Bird’s Eye View: It’s the end of the world as we know it, oddly, I don’t feel so fine

Lauren Bird - Bird's eye view (Tom Bateman/AQ)

The Americans can’t make a decision about their economy. The Greeks are sinking into the Aegean, taking the Euro with them, and Germany won’t toss them a lifesaver. The Middle East seems to be going up in flames. Canada is building more prisons to hold fewer criminals, and climate change, it turns out, is real.

Add a couple of natural disasters here and there, and the front pages of newspapers are looking like the Book of Revelation—or at least, the Book of Job.

Tucked away safe in little New Brunswick, we’ve managed to let these shadows pass no closer than a nightly newscast. But how long do we have before we feel the heat too?

The West is no longer the best. Let’s face it: the salad days are over. We’ve had our fun and met a fate similar to Job’s of the Old Testament. We’ve followed the word of our elders, but we’re graduating into a world where everything that can go wrong, seemingly is.

Loved and blessed by God, Job faced hard times when his 10 children were killed in a freak accident, and he lost his health, his wealth and everything else. Covered in blisters and boils, he put on sackcloth and ashes and praised God.

Are we doomed to Job’s fate? Is there any hope for the world or should we invest in some sackcloth and suit up for Armageddon?

Looking for answers, I went to the appropriate man on campus, a man with the serene grin of a pundit. His office in Holy Cross is lined with books. A lamp provides illumination, adding to the feeling of calm.

“We’re definitely going through a period of considerable change right now, and changes are coming fast and furious,” said professor Shaun Narine.
“The problem is that there’s a lot of this eruption happening, but the solutions to the problems are seemingly much harder to find.”

Not quite the answer I was hoping for. Is hope lost too?

“We’re left with this sense of uncertainty about the future. There are many things happening that are rocking the boat and at the same time we don’t know where it’s all going…Human beings don’t handle uncertainty very well. We want to have at least some kind of sense of where we think we’re going with the future.”

Though it seems we’re all headed to Hell in a hand basket, Narine did point out that the way people treat each other has generally improved over the years. Racism, sexism, homophobia and cruelty to animals are now socially unacceptable in much of the world.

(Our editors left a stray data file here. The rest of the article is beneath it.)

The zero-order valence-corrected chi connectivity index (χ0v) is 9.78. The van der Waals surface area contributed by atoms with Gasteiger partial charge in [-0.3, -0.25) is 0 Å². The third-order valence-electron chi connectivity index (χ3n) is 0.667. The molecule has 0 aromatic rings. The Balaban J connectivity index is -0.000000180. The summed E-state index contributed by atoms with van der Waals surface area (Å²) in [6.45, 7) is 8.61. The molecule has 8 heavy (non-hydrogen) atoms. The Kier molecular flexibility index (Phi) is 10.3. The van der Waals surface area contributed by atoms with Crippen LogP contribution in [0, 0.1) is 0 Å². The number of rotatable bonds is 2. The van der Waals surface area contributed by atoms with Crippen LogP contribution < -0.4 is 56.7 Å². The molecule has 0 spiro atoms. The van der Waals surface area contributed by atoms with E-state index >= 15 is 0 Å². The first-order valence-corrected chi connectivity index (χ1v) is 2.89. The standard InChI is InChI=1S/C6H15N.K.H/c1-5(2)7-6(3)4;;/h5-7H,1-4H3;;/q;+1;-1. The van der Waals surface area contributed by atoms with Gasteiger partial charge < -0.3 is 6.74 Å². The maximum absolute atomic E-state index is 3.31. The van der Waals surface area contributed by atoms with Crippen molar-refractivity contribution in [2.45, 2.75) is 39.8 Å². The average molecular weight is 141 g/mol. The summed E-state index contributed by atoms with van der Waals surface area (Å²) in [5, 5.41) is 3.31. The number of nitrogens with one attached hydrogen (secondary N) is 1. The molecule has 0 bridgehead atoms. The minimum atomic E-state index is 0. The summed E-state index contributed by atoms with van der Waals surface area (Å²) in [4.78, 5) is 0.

So maybe, we can be redeemed. Maybe, like Job, if we just wait it out, stay true to our moral compass, we’ll wake up one day and find the perfect world order completely restored. The West will right itself; students will graduate into the middle class; and Community will be renewed for more episodes.

Besides, isn’t the world always about to end? Aren’t we always on the eve of destruction with Armageddon right around the corner? Think back to the Cold War, the Great Depression, the Black Death or as Mick Jagger sang in Sympathy for the Devil: when the Blitzkrieg raged and the bodies stank —things weren’t so great then either.

At the end of the Book of Job, the long suffering protagonist gets a new family and new wealth, though it’s not the same. Maybe we just need to get more comfortable with change. After all, the times, they are a changin’.

And, on the bright side, we’re all not covered in blisters and boils – well, at least until global warming kicks in.


  1. Greece entered the EU well knowing that it was in debt. It is far from true that Germany did not toss a lifesaver. Yet, of course, the general public only sees Germany as the trouble maker. For what? Putting sanctions on them? Pointing out their problems?

    If you allow your people to (for example) collect pension money from their long deceased family members, of course your financial system is sooner or later going downhill.

    The country has to rebuilt its financial system and that hurts its people. But it is very tiring to hear that another country is at fault for their debt. I am not surprised… after all, it's always easier to blame someone else rather then yourself.

    As for getting comfortable with change – that's usually the first sign of one empire going down and another, a keener one, rising. You can read that up in every history book. It's extremely lazy, and its what I expect everyone to do.

    In this, we are fairly close to Job: We rely on good faith.

    We just won't get it all back!


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